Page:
Solana Beginners Guide - Part 1

Solana is one of the original Ethereum-killer chains. They did well, although they had their share of issues. However, recently, they got caught up in choppy waters. This was because of the FTX collapse. They were big investors in this chain.

So, it’s time to have a closer look at Solana again. We will answer eight popular questions, spread out over two articles. So let’s begin with the first four questions!

What Is Solana?

Solana saw the light of day in November 2017. Anatoly Yakovenko, together with three other people, presented the Solana whitepaper. In 2020, they launched their mainnet. This included their proof-of-history (PoH) consensus mechanism. A variation on the better-known proof-of-stake (PoS) mechanism. A consensus mechanism is a computer system, protocol, or algorithm creating systems of agreement. These make sure that cryptocurrencies work.

The company’s name is Solana Labs. In 2020, they also founded the Solana Foundation, based in Switzerland. Their native coin is SOL. 

Solana tries to solve the blockchain trilemma. Blockchains face three issues they need to overcome. These are scalability, security, and decentralization. Solana managed to handle scalability and security. They haven’t found a solution yet for better decentralization. The theory is that each blockchain can address two parts, but not all three.

As a result, the transactions on Solana are fast and cheap. An average transaction costs are around $0.00025. In theory, they can handle up to 75,000 transactions per second (TPS). Currently, they handle around 4,000 TPS. NFTs are another space they are well known for. They already minted 21.9 million NFTs.

How Solana Works (Consensus Mechanism)

Most blockchains use either proof-of-work, like Bitcoin, or proof-of-stake, like Ethereum. These are the most popular consensus mechanisms. Solana uses proof-of-history, a variation on PoS.

PoH optimizes the transaction process. It gives a timestamp to each transaction. This shows when new blocks form. In contrast to other chains, Solana doesn’t organize transactions block by block. Instead, PoH processes them as they come, with a timestamp.  

With PoW or PoS mechanisms, all validators need to reach consensus. Once they reach consensus, they can confirm a new block. However, this costs time. In the Solana setup, validators can vote on timestamps of different blocks. They don’t need to communicate with each other all the time to confirm transaction times. If various validators work together, we call this a Solana cluster.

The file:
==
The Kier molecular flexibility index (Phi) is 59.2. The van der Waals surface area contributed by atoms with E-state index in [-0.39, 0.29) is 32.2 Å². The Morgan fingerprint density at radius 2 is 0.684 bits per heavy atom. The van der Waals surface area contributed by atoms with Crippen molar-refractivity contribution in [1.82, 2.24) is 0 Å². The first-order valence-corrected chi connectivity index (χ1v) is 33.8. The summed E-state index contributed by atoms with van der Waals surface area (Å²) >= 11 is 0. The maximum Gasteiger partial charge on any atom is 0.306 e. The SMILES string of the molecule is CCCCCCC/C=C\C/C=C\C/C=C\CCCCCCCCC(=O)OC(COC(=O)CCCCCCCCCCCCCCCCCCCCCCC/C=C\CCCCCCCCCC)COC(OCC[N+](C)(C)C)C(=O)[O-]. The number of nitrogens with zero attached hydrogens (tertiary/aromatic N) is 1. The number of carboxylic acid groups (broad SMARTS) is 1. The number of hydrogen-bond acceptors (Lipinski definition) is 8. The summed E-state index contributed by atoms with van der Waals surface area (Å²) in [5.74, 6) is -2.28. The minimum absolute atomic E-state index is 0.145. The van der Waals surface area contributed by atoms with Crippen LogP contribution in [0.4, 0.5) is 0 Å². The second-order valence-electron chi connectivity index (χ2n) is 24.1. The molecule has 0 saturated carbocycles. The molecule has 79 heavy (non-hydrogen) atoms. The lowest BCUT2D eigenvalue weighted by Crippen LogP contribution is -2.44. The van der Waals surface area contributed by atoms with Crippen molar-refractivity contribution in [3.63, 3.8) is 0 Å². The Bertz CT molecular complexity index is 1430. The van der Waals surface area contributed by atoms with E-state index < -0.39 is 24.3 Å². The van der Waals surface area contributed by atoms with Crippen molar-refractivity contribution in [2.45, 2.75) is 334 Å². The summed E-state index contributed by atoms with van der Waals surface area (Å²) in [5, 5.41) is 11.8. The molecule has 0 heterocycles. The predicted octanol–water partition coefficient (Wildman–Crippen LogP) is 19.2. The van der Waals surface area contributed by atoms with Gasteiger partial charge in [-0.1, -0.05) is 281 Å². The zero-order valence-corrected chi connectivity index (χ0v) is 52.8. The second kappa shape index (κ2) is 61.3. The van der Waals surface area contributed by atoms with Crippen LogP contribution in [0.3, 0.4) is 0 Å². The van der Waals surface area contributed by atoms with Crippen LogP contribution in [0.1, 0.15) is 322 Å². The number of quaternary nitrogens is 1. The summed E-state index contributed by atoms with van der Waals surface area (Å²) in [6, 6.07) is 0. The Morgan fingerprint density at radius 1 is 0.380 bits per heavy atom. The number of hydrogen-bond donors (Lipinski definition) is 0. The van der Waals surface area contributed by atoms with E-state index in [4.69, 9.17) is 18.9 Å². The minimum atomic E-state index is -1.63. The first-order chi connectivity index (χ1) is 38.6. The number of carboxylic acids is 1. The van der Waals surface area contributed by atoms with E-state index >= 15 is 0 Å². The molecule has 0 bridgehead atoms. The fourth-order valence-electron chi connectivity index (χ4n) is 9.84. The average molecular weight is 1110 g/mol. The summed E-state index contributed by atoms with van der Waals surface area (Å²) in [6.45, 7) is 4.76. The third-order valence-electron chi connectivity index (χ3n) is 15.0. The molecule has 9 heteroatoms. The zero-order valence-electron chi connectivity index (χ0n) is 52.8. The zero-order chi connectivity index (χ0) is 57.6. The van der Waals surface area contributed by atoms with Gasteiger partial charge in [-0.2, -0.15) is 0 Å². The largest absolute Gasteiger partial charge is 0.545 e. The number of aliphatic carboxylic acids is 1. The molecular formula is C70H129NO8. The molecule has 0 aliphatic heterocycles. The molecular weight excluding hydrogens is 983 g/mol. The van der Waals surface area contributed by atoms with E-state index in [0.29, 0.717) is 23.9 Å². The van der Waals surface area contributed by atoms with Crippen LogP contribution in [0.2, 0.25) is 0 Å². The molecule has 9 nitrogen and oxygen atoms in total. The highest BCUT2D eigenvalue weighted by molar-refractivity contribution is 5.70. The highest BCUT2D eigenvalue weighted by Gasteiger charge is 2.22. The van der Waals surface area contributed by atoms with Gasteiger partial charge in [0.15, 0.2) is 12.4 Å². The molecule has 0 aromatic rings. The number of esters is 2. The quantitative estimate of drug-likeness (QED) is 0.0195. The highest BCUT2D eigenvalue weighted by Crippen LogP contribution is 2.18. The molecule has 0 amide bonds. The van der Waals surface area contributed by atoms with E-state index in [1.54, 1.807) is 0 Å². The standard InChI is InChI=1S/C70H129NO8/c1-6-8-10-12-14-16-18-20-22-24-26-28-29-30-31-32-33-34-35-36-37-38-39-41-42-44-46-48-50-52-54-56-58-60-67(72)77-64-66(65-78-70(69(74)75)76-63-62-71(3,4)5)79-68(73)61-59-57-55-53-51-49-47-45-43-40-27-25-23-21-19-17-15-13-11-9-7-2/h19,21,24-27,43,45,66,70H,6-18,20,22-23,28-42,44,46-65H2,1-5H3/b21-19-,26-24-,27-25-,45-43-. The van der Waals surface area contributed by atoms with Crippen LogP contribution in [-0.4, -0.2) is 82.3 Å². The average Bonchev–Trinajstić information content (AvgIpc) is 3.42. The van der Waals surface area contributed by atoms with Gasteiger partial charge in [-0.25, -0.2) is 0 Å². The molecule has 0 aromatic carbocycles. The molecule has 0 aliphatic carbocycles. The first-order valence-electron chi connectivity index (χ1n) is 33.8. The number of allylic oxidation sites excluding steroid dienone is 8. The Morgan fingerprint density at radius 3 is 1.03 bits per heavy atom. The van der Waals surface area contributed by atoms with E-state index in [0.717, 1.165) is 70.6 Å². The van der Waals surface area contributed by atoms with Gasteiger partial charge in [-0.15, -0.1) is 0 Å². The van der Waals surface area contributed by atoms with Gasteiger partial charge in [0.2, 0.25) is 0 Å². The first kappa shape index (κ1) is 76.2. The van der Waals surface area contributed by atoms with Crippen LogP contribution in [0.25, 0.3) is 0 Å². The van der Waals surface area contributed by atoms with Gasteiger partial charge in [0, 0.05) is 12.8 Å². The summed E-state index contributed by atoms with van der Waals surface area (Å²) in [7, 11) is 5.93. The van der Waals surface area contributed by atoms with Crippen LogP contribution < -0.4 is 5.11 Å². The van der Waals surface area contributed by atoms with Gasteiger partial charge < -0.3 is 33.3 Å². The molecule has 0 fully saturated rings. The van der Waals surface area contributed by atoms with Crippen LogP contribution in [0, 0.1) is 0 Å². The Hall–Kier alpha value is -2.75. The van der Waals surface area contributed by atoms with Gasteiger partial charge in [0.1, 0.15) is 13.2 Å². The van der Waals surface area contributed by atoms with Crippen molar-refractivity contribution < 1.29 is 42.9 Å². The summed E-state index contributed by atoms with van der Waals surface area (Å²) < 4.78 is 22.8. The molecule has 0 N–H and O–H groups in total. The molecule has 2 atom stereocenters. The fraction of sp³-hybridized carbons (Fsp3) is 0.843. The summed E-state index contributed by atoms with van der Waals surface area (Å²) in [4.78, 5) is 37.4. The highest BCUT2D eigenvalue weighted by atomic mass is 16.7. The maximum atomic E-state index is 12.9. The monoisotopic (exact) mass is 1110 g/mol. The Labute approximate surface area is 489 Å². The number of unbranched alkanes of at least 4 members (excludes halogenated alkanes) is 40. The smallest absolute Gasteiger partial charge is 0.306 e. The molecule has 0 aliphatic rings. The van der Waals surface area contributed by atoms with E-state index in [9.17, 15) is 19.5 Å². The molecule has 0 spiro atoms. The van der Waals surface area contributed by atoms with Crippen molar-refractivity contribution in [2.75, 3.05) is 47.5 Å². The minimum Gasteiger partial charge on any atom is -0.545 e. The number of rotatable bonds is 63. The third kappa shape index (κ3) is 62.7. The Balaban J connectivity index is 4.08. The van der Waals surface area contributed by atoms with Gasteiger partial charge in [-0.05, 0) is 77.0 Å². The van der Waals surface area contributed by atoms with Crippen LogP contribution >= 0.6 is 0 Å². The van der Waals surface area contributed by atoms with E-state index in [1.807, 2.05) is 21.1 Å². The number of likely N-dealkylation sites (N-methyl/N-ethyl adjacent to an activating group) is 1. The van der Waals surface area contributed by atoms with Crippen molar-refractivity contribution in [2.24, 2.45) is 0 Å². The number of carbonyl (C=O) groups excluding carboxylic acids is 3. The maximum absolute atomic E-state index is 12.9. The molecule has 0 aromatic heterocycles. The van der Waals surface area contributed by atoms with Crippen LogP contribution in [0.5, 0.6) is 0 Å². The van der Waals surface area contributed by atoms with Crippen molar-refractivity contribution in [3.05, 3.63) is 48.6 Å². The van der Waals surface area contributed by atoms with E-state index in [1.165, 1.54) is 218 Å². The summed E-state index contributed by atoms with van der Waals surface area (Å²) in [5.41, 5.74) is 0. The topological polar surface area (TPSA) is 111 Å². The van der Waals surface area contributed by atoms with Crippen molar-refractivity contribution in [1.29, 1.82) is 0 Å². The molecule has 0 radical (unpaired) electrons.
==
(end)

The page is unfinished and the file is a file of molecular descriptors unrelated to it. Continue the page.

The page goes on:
Nonetheless, it is not a consensus mechanism. To reach consensus, they use the Tower Byzantine Fault Tolerance (BFT) algorithm. This deals with reaching consensus without a trusted and central party. The Tower BFT can confirm transactions and secure the network. 

As a result, Solana can complete transactions immediately. This leads to improved scalability and low transaction fees. This results in a variety of dApps that choose to build on the Solana network. For example, in DeFi, gaming, NFT space, or stablecoins. For more background on PoH, check this blog by Anatoly Yakovenko. The following short video also explains PoH.

How to Be a Validator in Solana

Anybody can become a Solana validator. You don’t need a minimum amount of SOL to become a validator. However, there are costs for being a validator. For example, you need a vote account for consensus, with a reserve of almost 0.03 SOL. Furthermore, taking part in voting can cost up to 1.1 SOL per day. 

On the other hand, yearly rewards are currently around 5%. These are pending on your voting weight. In other words, how many SOL do you stake as a validator. When you stake SOL, you can delegate your stake to a validator. This gives the validator more “weight.” As a result, he receives more rewards.

As a validator, you will also need a specific set of hardware. Solana provides recommendations for this in their docs. To clarify, this setup is not cheap.

If you delegate your stake to a validator, you share the rewards but also the risks. If a validator doesn’t perform well, he may get slashed. This reduces the rewards. The delegator shares this risk. The picture below shows the current number of validators, well over 2,300.

Solana validators

Source: Solana validators 

Solana’s Shutdown Timeline

One of the major issues Solana faces is its shutdowns. On a regular basis, the chain stops operating. From 2020, since they launched, all the way through to October 2022. The length of the outages varies. The longest outage was 18 hours and 12 minutes on January 10, 2022. That week, the chain halted seven days in a row. The last recorded shutdown was on October 1, 2022, for 6 hours and 19 minutes. See the picture below for the January 2022 downtime. This is a page where you can see the uptime of the Solana chain.

Solana uptime

Source: Solana status 

The reasons for the shutdowns vary. The first outage on December 4, 2020, was due to a mainnet cluster failure to produce blocks. Other reasons include, for instance:

  • DDoS attacks – This is when attackers try to disrupt normal traffic on a server. The case is a coordinated attack with an overload of fake traffic. This causes the server to crash.
  • Bugs in the consensus – The validators can reach consensus, which causes the chain to halt.
  • Bots minting NFTs with four million TPS. This overload crashes the system.

The picture below shows the major outages and their reasons on the Solana network.


Source: Metaroids


This is Part 1 of our Solana beginners guide. Read Part 2 where we answer more questions about Solana.

The current SOL price is $25.02. Over the last 30 days, SOL is up by 122%. The market cap is $9.3 billion. Their max supply is infinite, but they have a total supply of 539.8 million coins. Out of this total supply, 372 million coins circulate.

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